Posted Mar 14, 2014 09:25 pm CDT
News that former leaders of Dewey & LeBoeuf had been criminally charged concerning the collapse of the once-mighty New York-based law firm wasn’t a major surprise to those who had been following the firm’s bankruptcy and claims of mismanagement by angry partners.
In fact, the firm’s chairman, executive director and chief financial officer, aged 60, 57 and 55, respectively, had already retained prominent criminal lawyers before they were indicted, writes James B. Stewart in a Friday column in the New York Times (req. req.).
But observers are scratching their heads, Stewart says, trying to figure out how Zachary Warren came to be included as a defendant in the Manhattan case. Warren is a 29-year-old magna cum laude law graduate of Georgetown University, and hadn’t even begun studying for his juris doctor degree when he worked at Dewey. He is charged alongside law firm leaders accused of masterminding a scheme to “cook the books” in order to qualify for a $100 million line of credit and obtain some $150 million through a private-placement law firm bond offering.
Warren, the son of a retired California state-court judge and a law professor, originally applied to work at Dewey as a paralegal after receiving a bachelor’s degree at Stanford University. He was hired to work for the law firm for $40,000 a year as a client debt collector and quickly promoted to a $100,000-a-year job as a “client relations manager,” recounts Stewart.
Warren left Dewey before a 2010 private bond offering that sparked a parallel Securities and Exchange Commission civil enforcement action, and Warren is not named as a defendant in that civil action. Yet, even though the bond offering is at the heart of the criminal case, Warren was not only indicted along with the three former law firm leaders but indicted in a separate case that accuses him of falsifying business records.
How could that be? Warren’s biggest mistake, Stewart suggests, may have been naively cooperating with SEC civil investigators, who brought in the Manhattan district attorney’s office, not realizing that he was a potential criminal-case target who needed to be represented by legal counsel.
Warren talked with the government voluntarily; he wasn’t subpoenaed. But such cooperation between prosecutors and civil enforcement agencies is common throughout the country and can be a trap for the unwary, criminal defense attorney Thomas J. Curran told the Times. “It’s a serious threat to civil liberties, and people should know about it. … They’re using civil proceedings to advance their criminal investigations. It’s a real threat to the cherished right to counsel.”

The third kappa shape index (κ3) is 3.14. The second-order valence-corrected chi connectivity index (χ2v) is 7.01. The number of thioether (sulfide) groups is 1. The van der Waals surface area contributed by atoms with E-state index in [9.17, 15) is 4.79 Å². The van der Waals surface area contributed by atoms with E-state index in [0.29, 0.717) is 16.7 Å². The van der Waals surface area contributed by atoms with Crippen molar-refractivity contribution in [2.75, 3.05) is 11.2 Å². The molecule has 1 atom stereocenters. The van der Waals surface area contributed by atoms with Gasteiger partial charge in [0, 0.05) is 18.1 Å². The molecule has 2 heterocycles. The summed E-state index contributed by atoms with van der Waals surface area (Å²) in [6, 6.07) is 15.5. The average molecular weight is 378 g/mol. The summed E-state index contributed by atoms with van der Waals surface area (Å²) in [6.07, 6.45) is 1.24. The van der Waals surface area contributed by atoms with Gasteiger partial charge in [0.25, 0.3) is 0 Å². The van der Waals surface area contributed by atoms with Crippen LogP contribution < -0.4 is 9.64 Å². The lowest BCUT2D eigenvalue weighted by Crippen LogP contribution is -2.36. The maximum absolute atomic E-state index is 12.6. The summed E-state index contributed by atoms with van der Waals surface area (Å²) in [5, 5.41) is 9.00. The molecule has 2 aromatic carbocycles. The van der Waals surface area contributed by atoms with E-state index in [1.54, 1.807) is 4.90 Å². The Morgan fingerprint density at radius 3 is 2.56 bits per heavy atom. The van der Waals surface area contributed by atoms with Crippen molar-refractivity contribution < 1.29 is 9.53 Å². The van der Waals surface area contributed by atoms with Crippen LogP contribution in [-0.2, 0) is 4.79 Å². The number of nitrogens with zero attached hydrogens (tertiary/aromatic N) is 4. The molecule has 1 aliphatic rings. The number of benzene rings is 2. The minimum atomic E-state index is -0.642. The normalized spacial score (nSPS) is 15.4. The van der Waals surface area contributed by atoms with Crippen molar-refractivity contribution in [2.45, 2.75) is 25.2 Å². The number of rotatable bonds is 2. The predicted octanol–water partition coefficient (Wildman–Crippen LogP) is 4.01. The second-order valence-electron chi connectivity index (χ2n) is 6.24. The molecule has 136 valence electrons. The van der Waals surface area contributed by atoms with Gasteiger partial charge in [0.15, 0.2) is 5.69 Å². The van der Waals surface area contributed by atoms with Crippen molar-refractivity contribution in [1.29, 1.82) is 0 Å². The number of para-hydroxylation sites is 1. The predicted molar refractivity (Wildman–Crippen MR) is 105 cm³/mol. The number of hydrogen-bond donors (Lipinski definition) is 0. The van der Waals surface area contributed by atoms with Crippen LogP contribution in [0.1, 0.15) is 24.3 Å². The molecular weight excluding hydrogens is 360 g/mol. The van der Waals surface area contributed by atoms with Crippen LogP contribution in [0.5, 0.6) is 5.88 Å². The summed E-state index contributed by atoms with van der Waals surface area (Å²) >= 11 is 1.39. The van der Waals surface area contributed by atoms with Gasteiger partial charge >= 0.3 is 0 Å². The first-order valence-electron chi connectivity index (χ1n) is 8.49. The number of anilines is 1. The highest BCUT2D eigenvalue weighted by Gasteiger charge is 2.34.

A spokeswoman for the Manhattan DA’s office said it is “preposterous” to suggest “that an attorney with a federal clerkship could have any misunderstanding of what it means to speak with and agree to meet with the DA’s office.”
At least for now, Warren continues to work in a prestigious clerkship for Judge Julia Smith Gibbons on the 6th U.S. Circuit Court of Appeals and has a job offer from Williams & Connolly, notes Stewart. Warren himself declined to talk with the newspaper.
Meanwhile, the criminal case against Warren and the other three defendants will continue to unfold. Calling the way it has been handled “bizarre,” Curran, who worked in the Manhattan DA’s office under a former district attorney, Robert Morgenthau, said it would have been addressed differently in his day.
“Why indict him twice? Why indict him at all?” said Curran. “I can tell you that in Morgenthau’s office, a more measured approach would likely have prevailed. We’d have told him, ‘You’d better get a lawyer because the train is pulling out and you’re on the tracks.’ There must be a reason the district attorney proceeded against this young kid this way, and I and a lot of other people will be very interested to hear what it is.”
ABAJournal.com (April 2010): “Dewey Refinances Its Debt in $125M Bond Offering”
ABAJournal.com (May 2012): “Report: Dewey Bond Offering Painted ‘Rosy Picture,’ Didn’t Disclose Partner Guarantees”